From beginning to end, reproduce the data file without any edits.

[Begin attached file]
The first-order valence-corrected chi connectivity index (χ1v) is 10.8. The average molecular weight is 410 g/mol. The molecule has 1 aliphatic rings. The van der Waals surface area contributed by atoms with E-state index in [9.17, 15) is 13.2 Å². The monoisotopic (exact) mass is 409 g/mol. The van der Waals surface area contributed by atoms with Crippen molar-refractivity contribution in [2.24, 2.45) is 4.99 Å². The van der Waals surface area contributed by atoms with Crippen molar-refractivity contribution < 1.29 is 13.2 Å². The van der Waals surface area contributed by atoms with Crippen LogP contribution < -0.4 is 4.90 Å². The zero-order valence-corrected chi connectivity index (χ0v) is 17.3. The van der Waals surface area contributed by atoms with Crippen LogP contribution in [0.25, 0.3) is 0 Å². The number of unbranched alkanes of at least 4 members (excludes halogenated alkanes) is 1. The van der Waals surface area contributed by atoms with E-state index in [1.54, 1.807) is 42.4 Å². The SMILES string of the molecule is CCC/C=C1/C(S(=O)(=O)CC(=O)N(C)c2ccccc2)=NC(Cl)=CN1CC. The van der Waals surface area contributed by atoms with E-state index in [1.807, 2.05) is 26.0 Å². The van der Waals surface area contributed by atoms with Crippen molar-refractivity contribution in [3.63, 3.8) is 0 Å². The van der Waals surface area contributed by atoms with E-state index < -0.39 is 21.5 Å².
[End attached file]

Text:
The first-order valence-corrected chi connectivity index (χ1v) is 10.8. The average molecular weight is 410 g/mol. The molecule has 1 aliphatic rings. The van der Waals surface area contributed by atoms with E-state index in [9.17, 15) is 13.2 Å². The monoisotopic (exact) mass is 409 g/mol. The van der Waals surface area contributed by atoms with Crippen molar-refractivity contribution in [2.24, 2.45) is 4.99 Å². The van der Waals surface area contributed by atoms with Crippen molar-refractivity contribution < 1.29 is 13.2 Å². The van der Waals surface area contributed by atoms with Crippen LogP contribution < -0.4 is 4.90 Å². The zero-order valence-corrected chi connectivity index (χ0v) is 17.3. The van der Waals surface area contributed by atoms with Crippen LogP contribution in [0.25, 0.3) is 0 Å². The number of unbranched alkanes of at least 4 members (excludes halogenated alkanes) is 1. The van der Waals surface area contributed by atoms with E-state index in [1.54, 1.807) is 42.4 Å². The SMILES string of the molecule is CCC/C=C1/C(S(=O)(=O)CC(=O)N(C)c2ccccc2)=NC(Cl)=CN1CC. The van der Waals surface area contributed by atoms with E-state index in [1.807, 2.05) is 26.0 Å². The van der Waals surface area contributed by atoms with Crippen molar-refractivity contribution in [3.63, 3.8) is 0 Å². The van der Waals surface area contributed by atoms with E-state index < -0.39 is 21.5 Å².